Life sometimes seems to be an endless loop of saying “we haven’t been to Fork for ages.”
The restaurant in Long Street has been there since 2006; in 2010 owner Ed Saunders opened Knife in Century City, and this year he launched the pop-up Spoon.
Coincidentally, these have all been Fifa World Cup years but we cannot ascertain what happened in 2014.
“So many people have been asking for so long when I was going to do the spoon,” he comments, so now we finally have the full set of cutlery.
Fork was one of the first tapas-style restaurants in Cape Town, something which has grown into a trend which shows no signs of fading away. I love the concept – sometimes called small plates – because it means you get the chance to try a few different dishes instead of just one starter or main course. Apparently it’s also designed for sharing, if you can accept that other people will be sticking their fork (or spoon) into your favourite plate or bowl.
The idea for Fork is that the food can be scooped up with one utensil and carried to your mouth. Knife is where you employ that one for your steaks and grills, and Spoon – as I’m sure you’ve figured out already – is easy-eating from a bowl.
Launched as a pop-up, Spoon is inside Fork and you can order from one or both of the menus, whether you sit downstairs, or upstairs. The Spoon menu is small and displayed on a chalkboard. Prices begin at R60 but if you go there during the day, they’re all R50 from noon till 6pm.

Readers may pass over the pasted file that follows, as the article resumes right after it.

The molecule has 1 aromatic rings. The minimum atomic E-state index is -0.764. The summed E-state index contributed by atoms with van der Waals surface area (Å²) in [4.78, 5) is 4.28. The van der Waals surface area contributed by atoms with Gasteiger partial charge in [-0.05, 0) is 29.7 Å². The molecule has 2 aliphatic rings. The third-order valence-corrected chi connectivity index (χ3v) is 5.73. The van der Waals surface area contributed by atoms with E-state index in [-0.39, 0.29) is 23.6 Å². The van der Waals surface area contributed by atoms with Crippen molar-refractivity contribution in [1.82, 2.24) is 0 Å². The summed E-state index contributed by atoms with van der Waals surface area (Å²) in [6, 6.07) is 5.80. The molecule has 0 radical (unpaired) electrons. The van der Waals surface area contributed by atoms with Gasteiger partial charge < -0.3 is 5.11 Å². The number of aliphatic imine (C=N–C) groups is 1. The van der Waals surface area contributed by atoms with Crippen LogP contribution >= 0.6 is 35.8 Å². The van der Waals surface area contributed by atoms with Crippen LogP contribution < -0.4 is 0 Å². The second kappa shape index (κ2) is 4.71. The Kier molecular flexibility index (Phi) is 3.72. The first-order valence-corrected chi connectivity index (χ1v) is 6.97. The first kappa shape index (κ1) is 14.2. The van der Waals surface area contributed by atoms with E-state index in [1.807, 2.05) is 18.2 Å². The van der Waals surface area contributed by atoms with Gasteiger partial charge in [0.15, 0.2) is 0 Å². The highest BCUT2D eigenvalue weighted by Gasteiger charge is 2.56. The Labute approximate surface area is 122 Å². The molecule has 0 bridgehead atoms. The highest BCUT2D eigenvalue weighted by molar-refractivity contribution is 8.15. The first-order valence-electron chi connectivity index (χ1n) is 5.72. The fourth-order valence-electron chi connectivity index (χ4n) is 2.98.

Ed had me around for a catch-up last week, so I no longer have to say I haven’t been there for ages, and we spent a leisurely few hours chatting over wine and some of the bowls. We began with the light and silky gnocchi which sits in a cream sauce thick with parmesan, studded with walnuts, and rocket. Oh my word, it was wonderful. Like eye-rollingly good.
Next, we had the mussel and sweetcorn risotto, which was just as good, the little kernels of corn popping sweetly in the mouth, providing texture against the rice. At this point we were actually sharing because I generally don’t do heavy carbs, but life is too short not to make exceptions now and again, and I regret nothing (I seldom do).
But by the time we got to the third bowl, which was Catalan stew with pork belly, chorizo, chickpeas and calamari in a rich tomato sauce, I inhaled it all before Ed had a chance. So, so delicious.
For dessert, I tried the pears poached in red wine, served on top of oat crumble, with a scoop of mascarpone, which worked well on every level.
Other bowls include ostrich goulash and Cape Malay cob (kabeljou) curry, and for dessert, a lime and coconut sago pudding. The bowls themselves were all individually made by Clay Café in Hout Bay, in a move which proudly supports local business.
* Fork – and Spoon – is/are at 84 Long Street in the CBD and open for lunch and dinner Mondays to Saturdays. The kitchen will serve you any time from noon until 11pm, so you can pop in for a quickie and a glass of wine when you’re passing by; or gather a group of friends and make an event of it. It’s a great option for before or after the theatre or a movie, something which can sometimes be so challenging.
For more information, call 021 424 6334/021 424 6098; or visit to www.fork-restaurants.co.za.
Mother City Dining by Bianca Coleman